The Best of Annie Ernaux
Maybe the true purpose of my life is for my body, my sensations and my thoughts to become writing, in other words, something intelligible and universal, causing my existence to merge into the lives and heads of other people.” ― Annie Ernaux, Happening
The newest addition to the For Young People series is a gripping account of the summer that changed America.
In the summer of 1964, as the Civil Rights movement boiled over, the Student Nonviolent Coordinating Committee (SNCC) sent more than 700 college students to Mississippi to help black Americans already battling segregation, voter disenfranchisement, and other Jim Crow legacies. This campaign was called “Freedom Summer.” But on the evening after volunteers arrived, three young civil rights workers went missing, presumed victims of the Ku Klux Klan.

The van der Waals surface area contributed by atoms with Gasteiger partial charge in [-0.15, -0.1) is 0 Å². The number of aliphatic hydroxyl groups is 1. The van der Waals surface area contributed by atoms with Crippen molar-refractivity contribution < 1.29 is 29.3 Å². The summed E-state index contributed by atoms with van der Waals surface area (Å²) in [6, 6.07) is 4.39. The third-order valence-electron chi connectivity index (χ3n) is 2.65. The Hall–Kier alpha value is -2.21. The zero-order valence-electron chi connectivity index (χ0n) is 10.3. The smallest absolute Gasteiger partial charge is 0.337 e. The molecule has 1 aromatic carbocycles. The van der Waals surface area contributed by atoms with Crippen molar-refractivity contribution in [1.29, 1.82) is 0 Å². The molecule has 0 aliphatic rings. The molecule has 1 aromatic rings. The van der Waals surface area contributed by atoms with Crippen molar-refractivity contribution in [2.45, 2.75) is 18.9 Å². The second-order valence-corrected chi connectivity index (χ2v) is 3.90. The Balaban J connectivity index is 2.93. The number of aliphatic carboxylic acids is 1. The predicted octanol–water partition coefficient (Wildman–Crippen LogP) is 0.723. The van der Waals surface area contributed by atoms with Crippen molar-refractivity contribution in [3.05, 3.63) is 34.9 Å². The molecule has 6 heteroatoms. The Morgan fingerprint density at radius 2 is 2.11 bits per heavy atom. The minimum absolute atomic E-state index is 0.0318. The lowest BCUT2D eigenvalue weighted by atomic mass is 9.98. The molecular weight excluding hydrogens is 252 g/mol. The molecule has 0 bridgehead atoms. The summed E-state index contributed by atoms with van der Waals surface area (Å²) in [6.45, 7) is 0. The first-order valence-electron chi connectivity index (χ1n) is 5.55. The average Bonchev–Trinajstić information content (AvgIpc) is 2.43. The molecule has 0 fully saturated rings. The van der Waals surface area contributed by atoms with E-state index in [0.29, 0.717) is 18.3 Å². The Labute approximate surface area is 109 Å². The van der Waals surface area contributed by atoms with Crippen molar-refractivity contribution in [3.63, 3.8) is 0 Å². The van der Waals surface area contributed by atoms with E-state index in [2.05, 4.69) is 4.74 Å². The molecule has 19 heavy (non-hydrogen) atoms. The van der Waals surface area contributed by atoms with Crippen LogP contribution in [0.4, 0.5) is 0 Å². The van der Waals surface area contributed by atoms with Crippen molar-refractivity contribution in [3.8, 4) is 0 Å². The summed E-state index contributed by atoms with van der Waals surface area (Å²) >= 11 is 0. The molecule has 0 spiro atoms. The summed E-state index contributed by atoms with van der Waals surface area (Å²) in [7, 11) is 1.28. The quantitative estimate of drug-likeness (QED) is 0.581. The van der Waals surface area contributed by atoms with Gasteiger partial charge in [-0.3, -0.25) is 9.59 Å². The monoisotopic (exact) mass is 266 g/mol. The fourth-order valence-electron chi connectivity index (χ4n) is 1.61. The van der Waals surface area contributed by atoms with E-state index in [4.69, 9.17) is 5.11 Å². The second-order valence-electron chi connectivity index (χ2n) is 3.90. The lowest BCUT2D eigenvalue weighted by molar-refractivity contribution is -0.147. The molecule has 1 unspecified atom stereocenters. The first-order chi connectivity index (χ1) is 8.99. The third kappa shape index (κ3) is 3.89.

In the days and weeks that followed, volunteers and local black activists faced intimidation, threats, and violence from white people who didn't believe African Americans should have the right to vote. As the summer unfolded, volunteers were arrested or beaten. Black churches were burned. More Americans came to Mississippi, including doctors, clergymen, and Dr. Martin Luther King, Jr., to teach the community's Freedom Schools, registering voters, and living with black people as equals. Freedom Summer brought out the best and the worst in America. The story told within these pages is of everyday people fighting for freedom, a fight that continues today. Freedom Summer for Young People is a riveting account of a decisive moment in American history, sure to move and inspire readers.
Available in hardcover, paperback, and digital editions.